• Psychiatric disease processes, e.g. Negative symptoms in schizophrenia, depressive symptoms

  • Treatment processes:

    • Certain medications: Atypical Antipsychotics; SSRI
    • Infrequent, or no contact with primary care providers


Culture expectations for persons with mental illnesses tend to support less activity e.g. getting a ride, taking the bus, sitting in groups

  • Culture expectations for persons with mental illnesses tend to support less activity e.g. getting a ride, taking the bus, sitting in groups

  • Providers may feel that addressing obesity issues may interfere with people taking their medications

  • Community mental health providers have insufficient training and time to work on weight and other health issues



Fragmented medical care

  • Fragmented medical care

  • Low socio-economic status

  • Attitude of Caregivers: Perhaps eating is one of few pleasures left consumers they have



Research shows that helping people make choices that result in modest weight loss (2-6% of body weight) is associated with:

  • Research shows that helping people make choices that result in modest weight loss (2-6% of body weight) is associated with:

      • Decrease in high blood pressure by 20-40%
      • Decrease in incidence of diabetes by 30-60%
      • Decrease in cardiac events by 30-40%
  • 2% off a 300 pound person = 6 pounds

  • 4% off a 300 pound person = 12 pounds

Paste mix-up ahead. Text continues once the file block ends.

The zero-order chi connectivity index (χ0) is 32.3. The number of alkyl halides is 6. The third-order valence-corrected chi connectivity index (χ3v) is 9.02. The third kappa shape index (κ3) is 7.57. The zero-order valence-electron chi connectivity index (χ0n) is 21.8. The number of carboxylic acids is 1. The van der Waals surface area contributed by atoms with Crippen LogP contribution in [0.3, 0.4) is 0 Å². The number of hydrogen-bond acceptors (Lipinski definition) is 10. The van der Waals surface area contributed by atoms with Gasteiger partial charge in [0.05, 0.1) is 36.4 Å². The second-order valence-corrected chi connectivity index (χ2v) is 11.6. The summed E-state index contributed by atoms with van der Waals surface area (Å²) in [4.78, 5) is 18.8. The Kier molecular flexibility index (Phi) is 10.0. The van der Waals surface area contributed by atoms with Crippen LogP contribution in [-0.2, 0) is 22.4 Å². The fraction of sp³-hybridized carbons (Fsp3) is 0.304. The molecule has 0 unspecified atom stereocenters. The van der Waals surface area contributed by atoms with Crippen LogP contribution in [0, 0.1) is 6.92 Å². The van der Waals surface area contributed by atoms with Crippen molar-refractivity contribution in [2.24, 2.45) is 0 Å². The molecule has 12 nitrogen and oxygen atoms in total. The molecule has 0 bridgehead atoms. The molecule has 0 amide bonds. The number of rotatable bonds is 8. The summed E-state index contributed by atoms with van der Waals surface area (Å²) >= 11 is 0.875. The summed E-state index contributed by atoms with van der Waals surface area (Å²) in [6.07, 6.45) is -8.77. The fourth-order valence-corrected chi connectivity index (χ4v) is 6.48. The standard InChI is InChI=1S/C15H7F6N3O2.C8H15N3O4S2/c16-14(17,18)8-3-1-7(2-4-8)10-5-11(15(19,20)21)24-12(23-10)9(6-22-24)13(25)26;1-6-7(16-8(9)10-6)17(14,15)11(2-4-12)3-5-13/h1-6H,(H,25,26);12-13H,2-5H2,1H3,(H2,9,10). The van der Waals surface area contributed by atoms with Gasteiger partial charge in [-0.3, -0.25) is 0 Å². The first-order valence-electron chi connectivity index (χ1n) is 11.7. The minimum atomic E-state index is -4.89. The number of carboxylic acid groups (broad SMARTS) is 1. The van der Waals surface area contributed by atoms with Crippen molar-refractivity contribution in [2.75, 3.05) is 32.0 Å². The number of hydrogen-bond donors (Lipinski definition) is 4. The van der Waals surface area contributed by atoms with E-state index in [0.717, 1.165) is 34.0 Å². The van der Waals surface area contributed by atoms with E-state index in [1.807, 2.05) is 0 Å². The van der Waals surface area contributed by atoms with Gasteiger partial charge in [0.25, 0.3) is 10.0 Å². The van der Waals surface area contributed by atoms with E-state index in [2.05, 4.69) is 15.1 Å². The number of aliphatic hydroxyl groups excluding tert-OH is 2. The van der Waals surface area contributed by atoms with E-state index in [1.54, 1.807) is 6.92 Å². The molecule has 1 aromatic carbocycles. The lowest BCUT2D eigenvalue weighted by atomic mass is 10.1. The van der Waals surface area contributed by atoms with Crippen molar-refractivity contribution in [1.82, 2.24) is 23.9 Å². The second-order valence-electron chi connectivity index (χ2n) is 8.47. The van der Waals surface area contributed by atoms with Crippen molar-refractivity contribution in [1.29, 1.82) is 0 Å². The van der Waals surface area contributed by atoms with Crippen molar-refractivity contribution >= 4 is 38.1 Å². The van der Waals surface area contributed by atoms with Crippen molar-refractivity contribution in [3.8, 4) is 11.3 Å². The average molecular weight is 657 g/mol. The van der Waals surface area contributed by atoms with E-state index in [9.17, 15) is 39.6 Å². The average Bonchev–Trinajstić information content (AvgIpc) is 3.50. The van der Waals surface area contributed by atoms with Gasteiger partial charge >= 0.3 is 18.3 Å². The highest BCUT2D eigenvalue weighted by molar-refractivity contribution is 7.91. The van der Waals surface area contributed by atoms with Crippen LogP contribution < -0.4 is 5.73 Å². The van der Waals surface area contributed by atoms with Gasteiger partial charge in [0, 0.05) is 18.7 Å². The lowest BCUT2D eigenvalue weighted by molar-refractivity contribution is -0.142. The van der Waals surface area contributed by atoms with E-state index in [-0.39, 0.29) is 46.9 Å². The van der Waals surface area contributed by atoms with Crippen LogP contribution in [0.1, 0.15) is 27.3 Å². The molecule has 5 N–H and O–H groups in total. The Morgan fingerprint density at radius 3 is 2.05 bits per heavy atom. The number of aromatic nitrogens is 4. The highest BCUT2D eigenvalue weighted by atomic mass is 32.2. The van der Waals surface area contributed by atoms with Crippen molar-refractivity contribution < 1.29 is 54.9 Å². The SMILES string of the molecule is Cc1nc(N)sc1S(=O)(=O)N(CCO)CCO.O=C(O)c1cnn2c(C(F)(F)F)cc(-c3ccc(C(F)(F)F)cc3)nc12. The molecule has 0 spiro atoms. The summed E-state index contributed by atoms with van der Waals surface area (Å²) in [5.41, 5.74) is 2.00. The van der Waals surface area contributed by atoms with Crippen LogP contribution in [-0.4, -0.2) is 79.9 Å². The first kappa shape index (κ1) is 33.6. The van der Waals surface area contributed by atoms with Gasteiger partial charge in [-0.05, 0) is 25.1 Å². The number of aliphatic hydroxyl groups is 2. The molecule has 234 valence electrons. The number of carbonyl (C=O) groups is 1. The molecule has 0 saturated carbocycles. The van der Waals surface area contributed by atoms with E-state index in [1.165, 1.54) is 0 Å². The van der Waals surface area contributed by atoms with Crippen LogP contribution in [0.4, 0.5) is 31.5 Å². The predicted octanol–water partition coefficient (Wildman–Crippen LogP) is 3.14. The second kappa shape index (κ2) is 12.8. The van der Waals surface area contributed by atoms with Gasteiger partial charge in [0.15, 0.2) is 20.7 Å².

• 6% off a 300 pound person = 18 pounds



4-5% weight loss can lower or eliminate the need for antihypertensive medications in adults and elderly

  • 4-5% weight loss can lower or eliminate the need for antihypertensive medications in adults and elderly

  • 6-7% weight loss improves metabolic syndrome by decreasing LDL

  • 10% weight loss can reduce lifetime risk for heart disease by 4%



Reduced calories support weight loss, increased physical activity improves physical health

  • Reduced calories support weight loss, increased physical activity improves physical health

    • Exercise goal: 30 minutes/day (not necessarily all at one time)
      • Walking 10 minutes 3 X per day
      • Chair exercises
    • Key—combined exercise with cutting calories
      • Structured and gradual
      • Techniques for attitude change regarding the role of food, etc.
      • Strategies to increase social support




Self monitoring (record diet and activity)

  • Self monitoring (record diet and activity)

  • Goal setting

  • Stimulus control

  • Behavioral substitution (portion control, slow eating, life-style activity

  • Problem solving

  • Cognitive restructuring

  • Relapse management

  • Nutrition education





If a person gains more that 5% of initial weight or develops worsening blood sugar or LDL during therapy-may need other medication to assist

  • If a person gains more that 5% of initial weight or develops worsening blood sugar or LDL during therapy-may need other medication to assist

  • There may be provider barriers to overcome:

    • Beliefs that persons with mental illness cannot live healthy life-styles because:
      • Obesity is related to the persons mental illness
      • People with mental illness lack motivation to improve their health and well-being
      • (NASMHPD 2008)




Educational/behavioral interventions for weight management

  • Educational/behavioral interventions for weight management

  • If possible switch to low weight gain antipsychotics when weight increases

  • Medical/surgical treatment (may not be available for people with mental illness)

    • NASMHPD = National Association of State Mental Health Program Directors